Sunday, July 8, 2012

Effective Business Plan for Angel Investors – GEC Business Review

by Kelvin Wong

Creating a business plan is a crucial and valuable exercise whether you're planning to raise funding or not, because the process will trigger useful questions, and help guiding your strategy and structure your business effectively. Let’s find out my tips for writing an effective business plan in order to attract angel investors.

First of all, your business plan is a living document, it’s not a document done once for all, so it doesn’t need to be a thick document. In fact, most investors will only look at the Executive Summary initially.

1. Executive Summary
This is a ‘window' of your business plan which sets out the fundamentals of your business. The headings in the executive summary will generally mirror those of your plan. Executive summary is often non-confidential, where as a full business plan may contain strict confidential information and would only be supplied once a non-disclosure agreement has been signed by the recipient.  

2. Business Overview
This section is all about your business definition, model and structure. Your explanation needed including your products or services, location, why it is intended or started, the purpose of the business and key business objectives.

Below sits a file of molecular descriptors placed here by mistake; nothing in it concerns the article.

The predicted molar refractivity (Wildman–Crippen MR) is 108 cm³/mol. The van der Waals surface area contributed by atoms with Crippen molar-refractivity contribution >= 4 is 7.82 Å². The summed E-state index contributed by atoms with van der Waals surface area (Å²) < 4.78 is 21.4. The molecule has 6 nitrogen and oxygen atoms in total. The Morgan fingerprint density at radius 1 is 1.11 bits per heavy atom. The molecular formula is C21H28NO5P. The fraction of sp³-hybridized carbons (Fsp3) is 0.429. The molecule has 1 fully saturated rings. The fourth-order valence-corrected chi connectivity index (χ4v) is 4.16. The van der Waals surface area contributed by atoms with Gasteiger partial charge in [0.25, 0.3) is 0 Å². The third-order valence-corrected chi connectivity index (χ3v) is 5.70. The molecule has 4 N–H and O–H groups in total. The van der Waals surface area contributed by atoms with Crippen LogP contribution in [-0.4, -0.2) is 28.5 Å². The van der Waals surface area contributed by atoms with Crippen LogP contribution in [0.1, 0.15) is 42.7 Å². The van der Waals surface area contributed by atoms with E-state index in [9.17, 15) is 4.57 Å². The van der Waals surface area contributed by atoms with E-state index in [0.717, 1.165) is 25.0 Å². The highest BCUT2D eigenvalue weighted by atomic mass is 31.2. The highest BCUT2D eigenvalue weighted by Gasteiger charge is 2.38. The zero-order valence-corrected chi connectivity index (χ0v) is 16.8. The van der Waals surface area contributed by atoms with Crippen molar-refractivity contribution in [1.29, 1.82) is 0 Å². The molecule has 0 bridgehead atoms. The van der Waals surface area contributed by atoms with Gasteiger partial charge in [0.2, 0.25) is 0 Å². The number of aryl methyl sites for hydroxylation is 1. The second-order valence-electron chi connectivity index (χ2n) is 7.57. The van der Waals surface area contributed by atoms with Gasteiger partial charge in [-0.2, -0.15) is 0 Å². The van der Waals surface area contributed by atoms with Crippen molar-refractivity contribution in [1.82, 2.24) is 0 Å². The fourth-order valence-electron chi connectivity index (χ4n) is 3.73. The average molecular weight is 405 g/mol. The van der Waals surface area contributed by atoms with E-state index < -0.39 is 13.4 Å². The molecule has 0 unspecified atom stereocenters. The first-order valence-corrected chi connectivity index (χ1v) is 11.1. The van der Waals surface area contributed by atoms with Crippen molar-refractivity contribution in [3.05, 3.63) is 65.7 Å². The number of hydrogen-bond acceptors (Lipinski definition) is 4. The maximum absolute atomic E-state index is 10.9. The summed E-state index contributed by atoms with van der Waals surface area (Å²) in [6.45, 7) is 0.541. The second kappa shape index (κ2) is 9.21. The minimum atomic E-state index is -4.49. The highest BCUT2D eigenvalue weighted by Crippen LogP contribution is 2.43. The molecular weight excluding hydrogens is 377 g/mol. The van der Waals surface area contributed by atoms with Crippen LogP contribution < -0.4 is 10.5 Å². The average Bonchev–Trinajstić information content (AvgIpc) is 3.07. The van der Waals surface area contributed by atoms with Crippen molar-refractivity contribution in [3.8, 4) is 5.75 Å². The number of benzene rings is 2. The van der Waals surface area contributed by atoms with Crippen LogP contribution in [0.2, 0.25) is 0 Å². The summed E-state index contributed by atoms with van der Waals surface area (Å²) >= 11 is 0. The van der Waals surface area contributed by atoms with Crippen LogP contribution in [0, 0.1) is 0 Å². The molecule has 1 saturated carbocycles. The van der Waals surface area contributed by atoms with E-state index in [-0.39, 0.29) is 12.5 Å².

3. Market Overview
An in-depth research is needed in this section as a detailed of market situations have changed or are changing in the market you supply is significant to explain such as relevant factors influencing political, economy, social, technology, environment and legal.

4. Key Personnel and Team
The team who runs the show is to be outlined including management structure, managers' relevant experience, skill sets as well as their roles and responsibilities.

5. Financial Projections
Funding is important, or your business plans will become flop. The detail funding requirement, structure and stage of funding is essential. A three-year projection will suffice, and should include projected revenue, gross profit, net profit before tax, cash inflow and outflow, maximum cash requirement over a specific period of time.

6. Exit Strategy
This is in fact one of the mostly asked questions, most angel investors will likely want to know where your business is heading, more importantly, what you intend to do in the near term and long term. For instance, if you plan to buy back the business, your suggested buy back option and offer is needed.

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